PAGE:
BOISE — Idaho Supreme Court Chief Justice Roger Burdick, in his “State of the Judiciary” address to the House and Senate on Wednesday, noted that all three branches of Idaho’s state government, including the judicial branch, launched a justice reinvestment initiative four years ago.

“The Legislature examined ways to approach criminal sentencing and corrections more efficiently,” Burdick said. “This significant change has had mixed results, but we in the courts realize there are better ways to handle criminality than building bigger jails and prisons.

“During this time of change and analysis, the Idaho Prosecutors Association and Department of Corrections both agree our district judges are appropriately sentencing criminals,” Burdick told lawmakers, “and now the question remains what is the best method to protect society while rehabilitating those in the system. We must all remember 90 percent or more of these individuals will return to our neighborhoods.”

 

Adding more probation officers, rehabilitation services and halfway houses are all moves that Idaho judges support, Burdick said. "We continue to support efforts for more local placement and resources. Our successful problem-solving courts (including drug courts) are just one of many approaches. They are seen as an innovative body to balance risk and rehabilitation.”

Burdick also praised lawmakers for their work on the issue. “We applaud your bold initiative to reinvest in local support and options to incarceration,” he told them. “At the same time we continue to be acutely aware of our number one priority — to protect the public.”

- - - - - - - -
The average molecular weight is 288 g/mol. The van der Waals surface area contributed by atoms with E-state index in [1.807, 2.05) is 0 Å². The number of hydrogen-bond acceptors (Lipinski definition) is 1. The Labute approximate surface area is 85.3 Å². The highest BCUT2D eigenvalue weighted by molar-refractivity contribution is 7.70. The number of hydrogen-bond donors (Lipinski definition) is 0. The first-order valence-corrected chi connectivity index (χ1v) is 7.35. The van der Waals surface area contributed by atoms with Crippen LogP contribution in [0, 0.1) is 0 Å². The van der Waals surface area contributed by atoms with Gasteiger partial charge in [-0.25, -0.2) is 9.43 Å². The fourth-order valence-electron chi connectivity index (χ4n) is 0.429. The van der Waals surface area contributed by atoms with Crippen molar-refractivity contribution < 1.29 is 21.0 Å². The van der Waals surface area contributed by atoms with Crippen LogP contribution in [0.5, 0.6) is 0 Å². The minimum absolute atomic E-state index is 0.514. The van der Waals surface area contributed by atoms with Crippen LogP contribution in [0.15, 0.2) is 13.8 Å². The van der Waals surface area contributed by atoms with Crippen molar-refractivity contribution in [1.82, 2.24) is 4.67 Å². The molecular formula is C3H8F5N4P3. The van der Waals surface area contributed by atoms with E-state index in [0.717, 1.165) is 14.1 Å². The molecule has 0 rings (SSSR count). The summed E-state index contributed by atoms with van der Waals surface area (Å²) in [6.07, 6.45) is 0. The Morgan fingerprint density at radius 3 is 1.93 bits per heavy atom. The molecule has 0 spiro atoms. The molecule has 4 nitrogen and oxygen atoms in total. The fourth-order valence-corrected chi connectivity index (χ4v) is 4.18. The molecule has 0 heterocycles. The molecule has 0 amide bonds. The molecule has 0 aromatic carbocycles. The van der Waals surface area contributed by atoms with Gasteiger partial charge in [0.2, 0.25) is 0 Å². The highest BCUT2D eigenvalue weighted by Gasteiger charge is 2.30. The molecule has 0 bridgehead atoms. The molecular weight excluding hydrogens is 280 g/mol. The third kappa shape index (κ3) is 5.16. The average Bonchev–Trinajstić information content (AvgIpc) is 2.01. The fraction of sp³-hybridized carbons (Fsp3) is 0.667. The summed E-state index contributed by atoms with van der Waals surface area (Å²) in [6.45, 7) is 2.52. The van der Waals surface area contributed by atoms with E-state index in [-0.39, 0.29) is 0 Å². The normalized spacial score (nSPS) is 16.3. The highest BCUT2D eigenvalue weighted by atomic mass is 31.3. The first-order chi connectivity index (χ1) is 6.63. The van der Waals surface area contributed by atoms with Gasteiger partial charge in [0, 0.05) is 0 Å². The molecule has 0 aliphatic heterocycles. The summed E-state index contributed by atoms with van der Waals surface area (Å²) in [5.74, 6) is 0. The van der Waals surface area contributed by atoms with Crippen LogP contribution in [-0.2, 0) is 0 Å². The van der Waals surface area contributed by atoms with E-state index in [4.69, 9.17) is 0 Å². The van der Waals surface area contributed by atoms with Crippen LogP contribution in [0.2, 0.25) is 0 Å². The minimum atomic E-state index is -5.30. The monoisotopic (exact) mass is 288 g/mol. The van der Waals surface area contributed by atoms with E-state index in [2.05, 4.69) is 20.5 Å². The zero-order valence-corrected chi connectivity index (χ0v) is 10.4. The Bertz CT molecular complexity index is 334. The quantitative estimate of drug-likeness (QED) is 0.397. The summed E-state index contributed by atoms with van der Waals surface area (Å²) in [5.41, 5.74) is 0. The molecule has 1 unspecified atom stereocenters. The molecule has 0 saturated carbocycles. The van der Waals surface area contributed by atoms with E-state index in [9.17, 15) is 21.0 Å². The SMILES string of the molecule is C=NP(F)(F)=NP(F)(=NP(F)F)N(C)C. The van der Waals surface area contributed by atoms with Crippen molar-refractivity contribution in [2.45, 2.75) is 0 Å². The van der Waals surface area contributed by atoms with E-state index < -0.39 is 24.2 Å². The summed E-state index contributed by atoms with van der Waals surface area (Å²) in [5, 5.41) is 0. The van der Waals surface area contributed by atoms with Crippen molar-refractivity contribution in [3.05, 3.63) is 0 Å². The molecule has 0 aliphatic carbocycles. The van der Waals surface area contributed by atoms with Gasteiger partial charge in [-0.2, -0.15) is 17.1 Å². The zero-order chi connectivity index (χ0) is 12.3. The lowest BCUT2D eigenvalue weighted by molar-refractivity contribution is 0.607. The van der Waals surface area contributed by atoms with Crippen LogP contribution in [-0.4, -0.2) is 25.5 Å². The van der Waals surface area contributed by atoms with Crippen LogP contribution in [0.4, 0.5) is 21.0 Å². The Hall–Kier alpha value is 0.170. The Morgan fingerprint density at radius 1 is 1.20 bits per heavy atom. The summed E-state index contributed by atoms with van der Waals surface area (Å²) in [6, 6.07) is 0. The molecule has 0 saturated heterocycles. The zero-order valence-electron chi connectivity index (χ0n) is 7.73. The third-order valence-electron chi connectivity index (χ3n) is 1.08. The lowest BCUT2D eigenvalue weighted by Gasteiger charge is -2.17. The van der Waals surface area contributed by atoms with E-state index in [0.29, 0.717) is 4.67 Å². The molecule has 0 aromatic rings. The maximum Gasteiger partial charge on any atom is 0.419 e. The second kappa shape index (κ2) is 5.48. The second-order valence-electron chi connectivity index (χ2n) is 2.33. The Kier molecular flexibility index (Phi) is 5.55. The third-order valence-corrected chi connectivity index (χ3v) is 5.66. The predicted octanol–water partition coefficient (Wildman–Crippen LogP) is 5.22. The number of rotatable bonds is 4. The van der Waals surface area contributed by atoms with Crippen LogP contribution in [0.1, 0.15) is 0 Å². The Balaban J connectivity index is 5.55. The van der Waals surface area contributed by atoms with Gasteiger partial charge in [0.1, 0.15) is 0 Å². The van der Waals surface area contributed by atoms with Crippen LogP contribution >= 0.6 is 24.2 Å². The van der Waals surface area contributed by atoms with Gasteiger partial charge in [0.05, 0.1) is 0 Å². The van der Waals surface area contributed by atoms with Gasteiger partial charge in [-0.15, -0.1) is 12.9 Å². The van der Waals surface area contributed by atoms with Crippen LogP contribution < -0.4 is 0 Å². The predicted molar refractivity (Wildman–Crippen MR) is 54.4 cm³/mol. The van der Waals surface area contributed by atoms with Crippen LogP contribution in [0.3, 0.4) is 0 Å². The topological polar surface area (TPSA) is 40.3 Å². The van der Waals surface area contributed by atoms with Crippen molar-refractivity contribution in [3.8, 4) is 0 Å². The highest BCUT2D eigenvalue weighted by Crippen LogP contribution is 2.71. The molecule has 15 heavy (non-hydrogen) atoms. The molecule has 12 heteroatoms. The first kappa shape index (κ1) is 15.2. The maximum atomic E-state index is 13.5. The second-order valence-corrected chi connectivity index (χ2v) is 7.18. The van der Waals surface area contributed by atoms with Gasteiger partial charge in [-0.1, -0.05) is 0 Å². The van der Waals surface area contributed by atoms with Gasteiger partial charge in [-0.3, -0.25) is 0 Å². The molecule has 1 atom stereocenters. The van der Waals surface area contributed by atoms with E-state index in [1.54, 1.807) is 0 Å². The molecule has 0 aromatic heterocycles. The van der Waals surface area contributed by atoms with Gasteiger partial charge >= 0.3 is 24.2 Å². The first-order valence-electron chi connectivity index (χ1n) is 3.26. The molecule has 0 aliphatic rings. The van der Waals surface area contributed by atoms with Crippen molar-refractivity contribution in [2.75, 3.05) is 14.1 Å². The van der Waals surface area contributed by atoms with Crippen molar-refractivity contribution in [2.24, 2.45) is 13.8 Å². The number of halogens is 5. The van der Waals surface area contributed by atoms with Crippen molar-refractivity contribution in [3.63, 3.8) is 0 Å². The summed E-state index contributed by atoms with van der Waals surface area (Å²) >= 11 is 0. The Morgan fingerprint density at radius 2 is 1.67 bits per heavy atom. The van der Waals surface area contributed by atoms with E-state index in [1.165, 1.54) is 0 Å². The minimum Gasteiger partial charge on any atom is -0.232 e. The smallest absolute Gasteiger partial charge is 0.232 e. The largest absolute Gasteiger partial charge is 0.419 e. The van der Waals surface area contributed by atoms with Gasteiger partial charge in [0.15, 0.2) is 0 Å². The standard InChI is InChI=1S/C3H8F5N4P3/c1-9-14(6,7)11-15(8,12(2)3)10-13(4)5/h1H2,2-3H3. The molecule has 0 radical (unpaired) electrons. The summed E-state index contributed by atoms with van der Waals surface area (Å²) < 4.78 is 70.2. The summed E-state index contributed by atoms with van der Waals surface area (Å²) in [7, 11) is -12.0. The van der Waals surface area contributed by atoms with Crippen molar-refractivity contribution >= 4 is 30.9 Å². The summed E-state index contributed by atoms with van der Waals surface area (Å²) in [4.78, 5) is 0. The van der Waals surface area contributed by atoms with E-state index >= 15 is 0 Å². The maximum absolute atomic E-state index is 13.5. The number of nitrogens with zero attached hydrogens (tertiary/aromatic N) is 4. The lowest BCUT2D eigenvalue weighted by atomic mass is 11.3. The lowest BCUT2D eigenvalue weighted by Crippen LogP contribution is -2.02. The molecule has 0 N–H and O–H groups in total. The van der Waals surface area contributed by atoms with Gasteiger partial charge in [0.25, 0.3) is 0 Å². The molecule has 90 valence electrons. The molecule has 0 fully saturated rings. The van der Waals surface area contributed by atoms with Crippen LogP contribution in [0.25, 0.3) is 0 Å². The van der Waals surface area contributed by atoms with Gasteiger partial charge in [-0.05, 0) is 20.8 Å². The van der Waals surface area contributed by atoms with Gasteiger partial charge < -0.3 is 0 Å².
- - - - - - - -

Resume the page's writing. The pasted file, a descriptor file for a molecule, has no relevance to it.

Burdick also discussed challenges facing the courts and accomplishments in areas ranging from technology to public defense to access to courts, in a state with both an aging and growing population. He noted that everything Idaho’s courts have accomplished has been done with just a 1.3 percent share of the state's general fund budget, compared to a national average of about 3 percent.

 

Burdick told lawmakers, "Although an independent co-equal branch of government, we rise or fall based upon cooperation."

House Speaker Scott Bedke said he agreed. "We understand our responsibilities in that partnership,” he told Burdick.

 
 

Betsy Z. Russell is the Boise bureau chief and state capitol reporter for the Idaho Press and Adams Publishing Group. Follow her on Twitter at @BetsyZRussell.

Reporter Nathan Brown can be reached at 208-542-6757. Follow him on Twitter: @NateBrownNews.

Reporter, government and politics

Load comments